Provide networking services

Networking infrastructure is essential technology vital to UCAR’s ability to function and prosper in a rapidly evolving scientific and technical environment. Networking infrastructure enables many aspects of the scientific enterprise to flourish: business processes, scientific investigations and analysis, communication, global collaborations, and educational and outreach missions. Network infrastructure is literally the backbone of all other IT infrastructure and services. A sound and reliable network infrastructure is critical to building stable IT infrastructure at the higher levels.

Networking is a critical component of cyberinfrastructure. Networks are interconnected and interoperate at the campus, metropolitan, regional, national, and international levels. Networking is a global endeavor. Being well connected has become a requirement for successful business operations, but it is especially important for a national research center such as UCAR/NCAR.

CISL plans, engineers, installs, operates, maintains, develops strategy, and performs research for fast, reliable, and flexible networks that support data services at the campus, metropolitan, regional, national, and international levels. NETS provides a vital service to NCAR’s research communities by linking scientists to supercomputing resources and each other. These activities are essential for the effective use of UCAR/NCAR scientific resources, and they foster the overall advancement of scientific inquiry.

At its core, CISL is a laboratory dedicated to providing advanced cyberinfrastructure to propel world-class science. CISL services evolve in response to changes in the underlying cyberinfrastructure technologies and the scientific demands of the community.

NETS pursued these Local Area Network (LAN) and general support projects in FY2017:

  • UCAR network infrastructure re-cabling
  • WASP inventory system
  • Geographic Information System (GIS)
  • Voice Over IP (VoIP) – roadmap
  • Softphones
  • Voice over Wifi
  • Cellular support
  • Network monitoring
  • Netflow – Netvizura
  • PerfSONAR
  • Infoblox
  • Extraview
  • Filemaker
  • Google Docs/Sites
  • Slack
  • Business continuity
  • Everbridge Emergency Notification System (ENS)
  • UPS
  • Grounding
  • UNIDATA GOES-R/16 ML installation
  • CISL and NCAR Director’s Office conference room VTC installations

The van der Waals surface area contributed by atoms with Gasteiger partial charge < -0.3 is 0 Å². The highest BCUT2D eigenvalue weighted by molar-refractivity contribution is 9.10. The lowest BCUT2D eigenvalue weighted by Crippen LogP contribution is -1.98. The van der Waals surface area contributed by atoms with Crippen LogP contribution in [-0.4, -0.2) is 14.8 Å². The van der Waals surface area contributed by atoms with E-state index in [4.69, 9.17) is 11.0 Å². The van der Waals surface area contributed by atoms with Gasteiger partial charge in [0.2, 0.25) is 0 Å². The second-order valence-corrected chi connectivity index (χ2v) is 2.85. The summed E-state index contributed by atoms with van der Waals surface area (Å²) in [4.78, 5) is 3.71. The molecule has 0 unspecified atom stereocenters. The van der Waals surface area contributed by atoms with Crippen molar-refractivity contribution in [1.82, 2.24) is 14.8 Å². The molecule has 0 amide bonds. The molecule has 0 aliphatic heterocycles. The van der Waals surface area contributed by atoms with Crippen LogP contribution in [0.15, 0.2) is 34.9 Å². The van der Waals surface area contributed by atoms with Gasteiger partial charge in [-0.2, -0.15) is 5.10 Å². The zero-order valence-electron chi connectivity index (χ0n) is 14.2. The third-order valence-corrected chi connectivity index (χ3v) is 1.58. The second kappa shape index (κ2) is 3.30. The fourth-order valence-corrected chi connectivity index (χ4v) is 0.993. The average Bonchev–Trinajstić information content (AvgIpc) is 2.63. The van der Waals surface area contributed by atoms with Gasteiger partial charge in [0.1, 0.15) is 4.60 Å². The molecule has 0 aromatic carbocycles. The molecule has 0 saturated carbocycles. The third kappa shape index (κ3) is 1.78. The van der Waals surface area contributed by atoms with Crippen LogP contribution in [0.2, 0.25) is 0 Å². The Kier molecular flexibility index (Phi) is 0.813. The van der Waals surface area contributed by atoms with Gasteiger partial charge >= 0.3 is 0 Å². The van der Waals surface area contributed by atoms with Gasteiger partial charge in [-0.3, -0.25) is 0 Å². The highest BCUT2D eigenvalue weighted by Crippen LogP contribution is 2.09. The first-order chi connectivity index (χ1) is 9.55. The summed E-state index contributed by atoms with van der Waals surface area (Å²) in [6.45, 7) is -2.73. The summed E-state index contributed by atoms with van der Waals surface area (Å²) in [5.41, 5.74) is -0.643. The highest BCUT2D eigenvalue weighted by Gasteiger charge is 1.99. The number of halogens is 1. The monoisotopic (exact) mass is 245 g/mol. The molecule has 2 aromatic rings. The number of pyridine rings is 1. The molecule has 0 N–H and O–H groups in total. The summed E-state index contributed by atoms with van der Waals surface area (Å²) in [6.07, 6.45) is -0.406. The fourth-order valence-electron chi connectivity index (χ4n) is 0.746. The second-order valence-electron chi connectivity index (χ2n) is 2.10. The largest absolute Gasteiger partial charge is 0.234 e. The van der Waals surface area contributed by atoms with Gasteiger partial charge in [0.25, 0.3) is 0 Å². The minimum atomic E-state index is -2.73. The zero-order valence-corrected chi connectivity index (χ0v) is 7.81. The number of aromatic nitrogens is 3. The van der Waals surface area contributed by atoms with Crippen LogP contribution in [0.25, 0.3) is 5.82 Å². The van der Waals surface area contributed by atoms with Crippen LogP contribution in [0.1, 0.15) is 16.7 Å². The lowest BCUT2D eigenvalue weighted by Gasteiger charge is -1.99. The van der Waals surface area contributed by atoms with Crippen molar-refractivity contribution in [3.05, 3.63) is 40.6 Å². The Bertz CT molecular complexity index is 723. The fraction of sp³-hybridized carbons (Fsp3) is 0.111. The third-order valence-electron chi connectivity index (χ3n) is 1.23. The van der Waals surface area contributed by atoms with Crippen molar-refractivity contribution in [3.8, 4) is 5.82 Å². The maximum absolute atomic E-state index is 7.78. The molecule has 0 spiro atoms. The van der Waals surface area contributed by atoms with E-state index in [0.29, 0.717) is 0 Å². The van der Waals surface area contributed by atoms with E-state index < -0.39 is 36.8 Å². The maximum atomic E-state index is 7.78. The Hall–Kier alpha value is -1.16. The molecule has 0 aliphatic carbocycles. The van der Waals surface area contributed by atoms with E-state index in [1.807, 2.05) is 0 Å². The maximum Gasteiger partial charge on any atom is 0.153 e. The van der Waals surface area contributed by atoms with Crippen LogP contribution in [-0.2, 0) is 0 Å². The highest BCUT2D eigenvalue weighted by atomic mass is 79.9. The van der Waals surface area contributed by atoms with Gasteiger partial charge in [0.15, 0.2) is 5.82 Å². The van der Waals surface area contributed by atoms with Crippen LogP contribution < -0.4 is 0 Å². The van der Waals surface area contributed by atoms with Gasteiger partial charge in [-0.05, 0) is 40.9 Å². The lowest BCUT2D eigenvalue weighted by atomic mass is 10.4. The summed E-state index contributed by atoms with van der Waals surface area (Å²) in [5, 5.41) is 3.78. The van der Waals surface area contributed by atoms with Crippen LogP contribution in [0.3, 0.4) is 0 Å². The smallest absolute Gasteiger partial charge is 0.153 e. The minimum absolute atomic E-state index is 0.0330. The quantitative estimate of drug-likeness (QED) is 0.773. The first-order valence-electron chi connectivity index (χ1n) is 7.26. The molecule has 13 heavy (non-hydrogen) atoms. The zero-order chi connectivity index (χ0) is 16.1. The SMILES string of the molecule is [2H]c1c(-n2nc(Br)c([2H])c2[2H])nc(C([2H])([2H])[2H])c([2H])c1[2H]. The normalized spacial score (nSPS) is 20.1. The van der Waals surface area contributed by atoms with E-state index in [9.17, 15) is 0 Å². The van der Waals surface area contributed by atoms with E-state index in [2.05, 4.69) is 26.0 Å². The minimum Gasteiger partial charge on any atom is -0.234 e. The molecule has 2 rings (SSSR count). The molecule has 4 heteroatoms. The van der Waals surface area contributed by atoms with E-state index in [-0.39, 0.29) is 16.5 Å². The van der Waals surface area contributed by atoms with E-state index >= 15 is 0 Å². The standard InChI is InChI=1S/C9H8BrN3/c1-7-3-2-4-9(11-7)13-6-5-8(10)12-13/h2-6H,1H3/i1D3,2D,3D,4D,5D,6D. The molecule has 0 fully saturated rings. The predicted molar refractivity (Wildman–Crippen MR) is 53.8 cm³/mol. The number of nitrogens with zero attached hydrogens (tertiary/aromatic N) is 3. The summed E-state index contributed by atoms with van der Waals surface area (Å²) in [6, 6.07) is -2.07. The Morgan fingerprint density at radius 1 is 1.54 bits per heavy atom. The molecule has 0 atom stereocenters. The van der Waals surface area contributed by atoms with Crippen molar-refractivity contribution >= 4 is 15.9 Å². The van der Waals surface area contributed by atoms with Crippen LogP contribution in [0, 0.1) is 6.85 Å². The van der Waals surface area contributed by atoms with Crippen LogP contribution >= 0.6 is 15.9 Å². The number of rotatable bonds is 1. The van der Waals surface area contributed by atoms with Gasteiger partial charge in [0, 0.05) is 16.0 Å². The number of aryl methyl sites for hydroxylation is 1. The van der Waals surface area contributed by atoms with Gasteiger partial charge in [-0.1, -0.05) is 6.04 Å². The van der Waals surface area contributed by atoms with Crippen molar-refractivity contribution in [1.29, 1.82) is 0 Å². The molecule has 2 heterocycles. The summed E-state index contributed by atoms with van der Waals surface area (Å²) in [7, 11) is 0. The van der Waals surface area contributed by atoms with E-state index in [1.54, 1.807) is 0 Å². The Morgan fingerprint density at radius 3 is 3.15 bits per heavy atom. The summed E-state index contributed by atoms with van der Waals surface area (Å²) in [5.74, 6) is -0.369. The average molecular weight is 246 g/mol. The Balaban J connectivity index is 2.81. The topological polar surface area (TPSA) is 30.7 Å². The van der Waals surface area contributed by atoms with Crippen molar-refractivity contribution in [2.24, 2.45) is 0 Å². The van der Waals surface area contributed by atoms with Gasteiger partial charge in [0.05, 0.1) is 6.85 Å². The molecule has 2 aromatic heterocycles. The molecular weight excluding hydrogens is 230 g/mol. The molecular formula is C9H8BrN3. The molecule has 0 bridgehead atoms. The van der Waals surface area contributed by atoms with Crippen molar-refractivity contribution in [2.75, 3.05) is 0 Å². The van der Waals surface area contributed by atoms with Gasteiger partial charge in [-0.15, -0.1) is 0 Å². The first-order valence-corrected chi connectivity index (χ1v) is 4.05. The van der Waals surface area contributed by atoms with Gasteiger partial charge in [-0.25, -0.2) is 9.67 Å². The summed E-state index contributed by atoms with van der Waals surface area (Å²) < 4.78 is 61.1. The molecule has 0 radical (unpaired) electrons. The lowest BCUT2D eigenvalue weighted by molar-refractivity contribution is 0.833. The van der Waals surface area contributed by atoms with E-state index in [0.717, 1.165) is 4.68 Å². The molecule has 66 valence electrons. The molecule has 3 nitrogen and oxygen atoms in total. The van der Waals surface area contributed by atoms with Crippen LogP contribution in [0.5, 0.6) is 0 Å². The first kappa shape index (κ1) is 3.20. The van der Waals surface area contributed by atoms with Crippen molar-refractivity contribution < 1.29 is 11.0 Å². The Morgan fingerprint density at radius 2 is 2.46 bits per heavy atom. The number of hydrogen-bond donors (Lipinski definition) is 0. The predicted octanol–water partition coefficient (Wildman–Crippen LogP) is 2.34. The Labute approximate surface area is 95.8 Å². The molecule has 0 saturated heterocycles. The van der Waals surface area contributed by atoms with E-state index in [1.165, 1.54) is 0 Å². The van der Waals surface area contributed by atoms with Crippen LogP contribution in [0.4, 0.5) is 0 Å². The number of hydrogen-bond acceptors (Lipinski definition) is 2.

• Wireless networking
    • ARUBA Clearpass design
    • Visitor Network design
  • Collocation Facilities Management (CFM)
  • MLDC (ML-29) infrastructure design and preparation
  • IPv6 UCAR deployment
  • Spring and fall power downs
  • Equipment maintenance
  • Budget support
  • Purchasing support – UProcure adoption
  • Travel support – Concur adoption
  • HAO MLSO Wireless WAN activation
  • OpenDCIM
  • Patchmanager
  • Maintenance of NETS servers
  • Migrate to CISL domain
  • ML Climate displays
  • Mesa Lab Anemometer replacement – in progress
  • EOL wireless testbed
  • HAO Mauna Loa LAN upgrade
  • ML and FL core router design
  • Palo Alto firewall deployment with Security Engineering Group


NETS pursued these Metropolitan Area Network (MAN) projects in FY2017:

  • Boulder Point-Of-Presence (BPOP)
  • Boulder Research and Administration Network (BRAN)
  • Upgraded NWSC WAN legs to 100Gbps


NETS pursued these Wide Area Network (WAN) projects in FY2017:

  • Front Range GigaPoP (FRGP) ongoing management and engineering
    • Upgraded DREAM ring to 100Gbps
    • Upgraded Level3 commodity Internet connection to 100Gbps
  • Bi-State Optical Network (BiSON) ongoing management and engineering
  • Boulder CloudConnect design
  • SH 93 network design and procurement
  • New FRGP participants:
    • Education Networks of America (ENA)
    • U.S. Air Force – in progress
    • Adams12 School District – in progress
  • Internet2 Gender Diversity Initiative Co-chair
  • Internet2 Network/Connector Liaison
  • Internet2 External Advisory Group on Cyberinfrastructure Deployment, Support, and Protection
  • XSEDE
  • Western Regional Network (WRN)
  • WRN NOAA support
  • NOAA Research Network (NWAVE) support
  • NOAA FRGP TIC design and implementation – Phase 2
  • Jefferson County Public Safety Fiber Optic Network (J-FON) collaboration
  • Western State University using Western Area Power Authority (WAPA) fiber assets
  • Colorado Department of Transportation (CDOT) Higher Education Fiber Agreement implementation